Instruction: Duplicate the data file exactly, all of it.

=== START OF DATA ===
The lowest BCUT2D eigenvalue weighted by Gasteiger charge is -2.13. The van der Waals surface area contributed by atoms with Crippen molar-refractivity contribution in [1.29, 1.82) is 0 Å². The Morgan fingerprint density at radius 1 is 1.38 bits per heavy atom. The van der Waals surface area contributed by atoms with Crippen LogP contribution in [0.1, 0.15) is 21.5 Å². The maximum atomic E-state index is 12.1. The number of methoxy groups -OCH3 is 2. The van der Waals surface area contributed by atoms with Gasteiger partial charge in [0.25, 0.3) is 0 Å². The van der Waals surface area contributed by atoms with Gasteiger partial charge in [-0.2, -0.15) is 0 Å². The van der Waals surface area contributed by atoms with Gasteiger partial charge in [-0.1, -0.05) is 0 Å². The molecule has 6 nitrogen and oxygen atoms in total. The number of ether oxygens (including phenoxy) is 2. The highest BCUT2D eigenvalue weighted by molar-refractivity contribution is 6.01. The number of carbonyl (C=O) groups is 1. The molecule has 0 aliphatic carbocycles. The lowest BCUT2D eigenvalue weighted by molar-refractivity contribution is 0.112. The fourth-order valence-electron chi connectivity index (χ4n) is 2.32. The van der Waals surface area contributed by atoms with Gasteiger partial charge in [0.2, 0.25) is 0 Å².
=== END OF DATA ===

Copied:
The lowest BCUT2D eigenvalue weighted by Gasteiger charge is -2.13. The van der Waals surface area contributed by atoms with Crippen molar-refractivity contribution in [1.29, 1.82) is 0 Å². The Morgan fingerprint density at radius 1 is 1.38 bits per heavy atom. The van der Waals surface area contributed by atoms with Crippen LogP contribution in [0.1, 0.15) is 21.5 Å². The maximum atomic E-state index is 12.1. The number of methoxy groups -OCH3 is 2. The van der Waals surface area contributed by atoms with Gasteiger partial charge in [0.25, 0.3) is 0 Å². The van der Waals surface area contributed by atoms with Gasteiger partial charge in [-0.2, -0.15) is 0 Å². The van der Waals surface area contributed by atoms with Gasteiger partial charge in [-0.1, -0.05) is 0 Å². The molecule has 6 nitrogen and oxygen atoms in total. The number of ether oxygens (including phenoxy) is 2. The highest BCUT2D eigenvalue weighted by molar-refractivity contribution is 6.01. The number of carbonyl (C=O) groups is 1. The molecule has 0 aliphatic carbocycles. The lowest BCUT2D eigenvalue weighted by molar-refractivity contribution is 0.112. The fourth-order valence-electron chi connectivity index (χ4n) is 2.32. The van der Waals surface area contributed by atoms with Gasteiger partial charge in [0.2, 0.25) is 0 Å².